Record B.C. wildfire season inflamed by hot, dry and lightning-filled weather

Lightning, heat and desiccation — these are the weather conditions that helped fuel another record-breaking wildfire season in B.C.

Environment Canada numbers show summer was hotter and drier than normal across the province

More area in B.C. burned this summer than any year on record. (Darryl Dyck/The Canadian Press)

Lightning, heat and desiccation — these are the weather conditions that helped fuel another record-breaking wildfire season in B.C.

Environment Canada has compiled its seasonal summary for the summer, which saw about 13,500 square kilometres of the province go up in flames, the largest total on record.

Across the province, the weather was hotter and drier than normal, a result of persistent high pressure ridges that parked over the province for days at a time, according to a presentation from government meteorologists.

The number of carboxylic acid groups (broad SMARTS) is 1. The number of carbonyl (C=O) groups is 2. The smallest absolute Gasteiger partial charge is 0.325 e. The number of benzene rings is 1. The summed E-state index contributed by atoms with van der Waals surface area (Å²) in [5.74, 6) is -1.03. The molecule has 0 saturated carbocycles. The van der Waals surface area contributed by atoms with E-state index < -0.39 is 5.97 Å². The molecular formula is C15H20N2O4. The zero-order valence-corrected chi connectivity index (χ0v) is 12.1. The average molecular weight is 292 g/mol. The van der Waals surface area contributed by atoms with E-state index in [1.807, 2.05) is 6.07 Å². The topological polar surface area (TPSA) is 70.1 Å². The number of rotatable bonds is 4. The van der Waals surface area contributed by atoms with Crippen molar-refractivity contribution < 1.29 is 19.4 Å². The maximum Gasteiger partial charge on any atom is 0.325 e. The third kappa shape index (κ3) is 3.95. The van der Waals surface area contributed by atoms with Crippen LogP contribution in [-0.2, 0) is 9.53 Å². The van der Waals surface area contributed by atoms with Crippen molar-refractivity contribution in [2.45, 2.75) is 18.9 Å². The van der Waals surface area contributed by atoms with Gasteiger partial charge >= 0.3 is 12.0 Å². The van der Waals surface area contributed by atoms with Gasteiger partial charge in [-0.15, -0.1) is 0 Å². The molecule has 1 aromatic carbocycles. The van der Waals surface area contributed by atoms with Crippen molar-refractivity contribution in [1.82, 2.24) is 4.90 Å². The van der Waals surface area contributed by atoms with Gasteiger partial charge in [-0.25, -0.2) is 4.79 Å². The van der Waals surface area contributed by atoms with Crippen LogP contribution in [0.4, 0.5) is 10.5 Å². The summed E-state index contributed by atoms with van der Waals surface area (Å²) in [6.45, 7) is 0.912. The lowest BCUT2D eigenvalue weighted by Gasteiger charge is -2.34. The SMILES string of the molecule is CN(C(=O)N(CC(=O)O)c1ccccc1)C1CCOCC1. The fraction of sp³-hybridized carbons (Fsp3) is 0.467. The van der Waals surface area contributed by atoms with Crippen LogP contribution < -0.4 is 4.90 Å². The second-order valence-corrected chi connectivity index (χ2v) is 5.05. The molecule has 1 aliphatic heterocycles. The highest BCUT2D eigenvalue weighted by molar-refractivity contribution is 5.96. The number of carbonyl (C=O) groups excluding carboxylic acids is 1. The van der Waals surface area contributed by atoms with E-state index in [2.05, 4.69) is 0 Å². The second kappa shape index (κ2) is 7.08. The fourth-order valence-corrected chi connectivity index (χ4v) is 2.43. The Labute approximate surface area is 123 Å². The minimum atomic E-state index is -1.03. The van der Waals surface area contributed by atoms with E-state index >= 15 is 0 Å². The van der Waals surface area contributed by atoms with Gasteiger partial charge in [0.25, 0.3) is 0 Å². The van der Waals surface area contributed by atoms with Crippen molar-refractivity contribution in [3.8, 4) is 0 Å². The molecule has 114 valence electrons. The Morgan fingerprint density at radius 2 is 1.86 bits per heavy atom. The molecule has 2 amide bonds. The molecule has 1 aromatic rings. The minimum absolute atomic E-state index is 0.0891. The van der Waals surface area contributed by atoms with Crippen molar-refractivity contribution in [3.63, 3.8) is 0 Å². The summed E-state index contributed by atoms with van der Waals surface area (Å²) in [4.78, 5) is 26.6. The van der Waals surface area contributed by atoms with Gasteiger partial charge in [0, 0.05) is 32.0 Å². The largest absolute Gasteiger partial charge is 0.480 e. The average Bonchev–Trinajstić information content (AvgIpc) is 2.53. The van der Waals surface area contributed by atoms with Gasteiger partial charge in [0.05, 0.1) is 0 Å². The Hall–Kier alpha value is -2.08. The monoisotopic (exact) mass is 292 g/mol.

Kelowna, for example, had less than half its normal amount of rain between June and August. The city's average temperature during the same time was 20.3 C, compared to a normal of 18.6 C.

It was Terrace's third driest summer on record and Prince George's fourth.

On the coast, a week-long stretch of hot weather beginning on July 24 brought temperatures of five to eight degrees above normal. On July 30 alone, 11 cities broke all-time extreme temperature records, with highs of up to 40 C.

The province also saw an above-average total of 256,050 lightning strikes between April and August. That includes more than 20,000 lightning strikes in a single day on Aug. 11.

A graph from Environment Canada shows a big spike in the number of smoke hours in some B.C. cities during the 2017 and 2018 wildfire seasons. (Environment Canada)

Meanwhile, smoke from wildfires in B.C. caused 60 days of air quality advisories across western Canada, all the way to Manitoba. Four B.C. cities — Penticton, Williams Lake, Cranbrook and Victoria.— saw more than 300 hours of smoke. 

Looking ahead, Environment Canada forecasters say they have moderate confidence of a warmer than normal fall.